21. futurcorerock

    futurcorerock Registered User

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    Started Inline when I was 16 on a whim, put in a half hour everyday at the park learning how to not fall. Spent 2 years on and off with this until I got pretty confident on my skates then switched to ice skating this past december. Learned the differences through A LOT of open skate sessions (4 hours a few times) and now I can do a lot of basic and intermediate hockey moves easily.
     
  22. buckyhockey8

    buckyhockey8 Registered User

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    I started skating when i was 13, and boy was I terrible. My skates were 2 sizes too big so I skated like a bumbling fool. The next year I joined the nearest bantam age team (It was in a small town so the fact that i sucked didn't matter) I played half of that season and was still not a good skater.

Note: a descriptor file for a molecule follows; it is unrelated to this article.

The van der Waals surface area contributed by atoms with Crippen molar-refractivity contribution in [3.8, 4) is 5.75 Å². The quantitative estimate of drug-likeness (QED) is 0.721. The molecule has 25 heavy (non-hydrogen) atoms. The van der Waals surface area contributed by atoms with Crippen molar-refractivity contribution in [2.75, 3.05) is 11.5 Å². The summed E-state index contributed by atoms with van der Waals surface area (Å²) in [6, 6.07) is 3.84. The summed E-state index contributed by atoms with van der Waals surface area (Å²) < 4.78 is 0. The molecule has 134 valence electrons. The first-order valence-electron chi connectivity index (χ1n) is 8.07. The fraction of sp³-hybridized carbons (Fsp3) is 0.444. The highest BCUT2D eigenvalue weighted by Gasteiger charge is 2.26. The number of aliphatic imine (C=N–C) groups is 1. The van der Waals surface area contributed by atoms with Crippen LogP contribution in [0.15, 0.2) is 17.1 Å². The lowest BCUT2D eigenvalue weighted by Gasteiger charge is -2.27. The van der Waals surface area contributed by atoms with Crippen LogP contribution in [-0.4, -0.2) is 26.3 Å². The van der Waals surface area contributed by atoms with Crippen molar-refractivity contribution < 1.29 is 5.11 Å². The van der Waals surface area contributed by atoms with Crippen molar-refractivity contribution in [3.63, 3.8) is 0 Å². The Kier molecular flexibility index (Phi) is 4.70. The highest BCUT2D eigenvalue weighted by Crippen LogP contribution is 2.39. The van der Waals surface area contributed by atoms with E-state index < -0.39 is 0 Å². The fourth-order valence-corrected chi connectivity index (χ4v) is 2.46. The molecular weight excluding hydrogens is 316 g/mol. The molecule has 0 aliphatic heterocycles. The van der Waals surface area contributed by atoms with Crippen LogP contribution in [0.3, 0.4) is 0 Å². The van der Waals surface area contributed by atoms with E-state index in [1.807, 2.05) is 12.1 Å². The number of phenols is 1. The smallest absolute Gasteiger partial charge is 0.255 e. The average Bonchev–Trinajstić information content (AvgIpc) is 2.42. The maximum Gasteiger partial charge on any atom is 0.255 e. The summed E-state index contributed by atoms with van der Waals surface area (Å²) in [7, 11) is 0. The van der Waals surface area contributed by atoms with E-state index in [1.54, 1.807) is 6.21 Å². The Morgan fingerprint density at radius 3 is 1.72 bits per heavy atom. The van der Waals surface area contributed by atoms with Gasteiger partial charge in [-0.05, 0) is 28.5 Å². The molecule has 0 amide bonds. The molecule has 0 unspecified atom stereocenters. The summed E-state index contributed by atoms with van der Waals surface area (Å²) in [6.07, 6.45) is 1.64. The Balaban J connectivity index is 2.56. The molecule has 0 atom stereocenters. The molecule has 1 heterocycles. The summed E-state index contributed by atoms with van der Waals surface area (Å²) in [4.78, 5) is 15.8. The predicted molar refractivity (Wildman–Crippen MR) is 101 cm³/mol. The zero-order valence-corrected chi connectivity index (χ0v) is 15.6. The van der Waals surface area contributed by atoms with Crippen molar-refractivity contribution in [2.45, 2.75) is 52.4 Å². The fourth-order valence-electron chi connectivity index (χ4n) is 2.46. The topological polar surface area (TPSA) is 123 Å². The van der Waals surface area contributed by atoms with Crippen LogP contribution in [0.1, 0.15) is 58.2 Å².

Fast forward about 9-10 years I picked up skating again about 3 years ago I got a new set of rollerblades and started skating around. Last winter I got new skates at a real hockey store ( Suter's gold medal sports) and was fitted with a pair of skates that fit me well. I have since played alot of shinny and some open hockey. My skating has improved by leaps and bounds. That being said I am no Kovalchuk. I plan on joining a level b rec leauge this fall, and am pretty excited about it.
     
  23. hank_scorpio

    hank_scorpio Registered User

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    marios comeback inspired me to learn...i was about 22. i started by wearing a pair of cheap roller blades around my apartment after work everyday just to get the feeling of skating down. once i felt comfortable keeping my balance and making turns etc., i bought gloves and a stick and started playing pickup in-line hockey. i pretty much learned the game and the skills and skating with inline and that lasted a whole summer ~3-4 months. before i even stepped on the ice, i learned how to do backwards crossovers and skate backwards at good rates of speed all using in-line skates.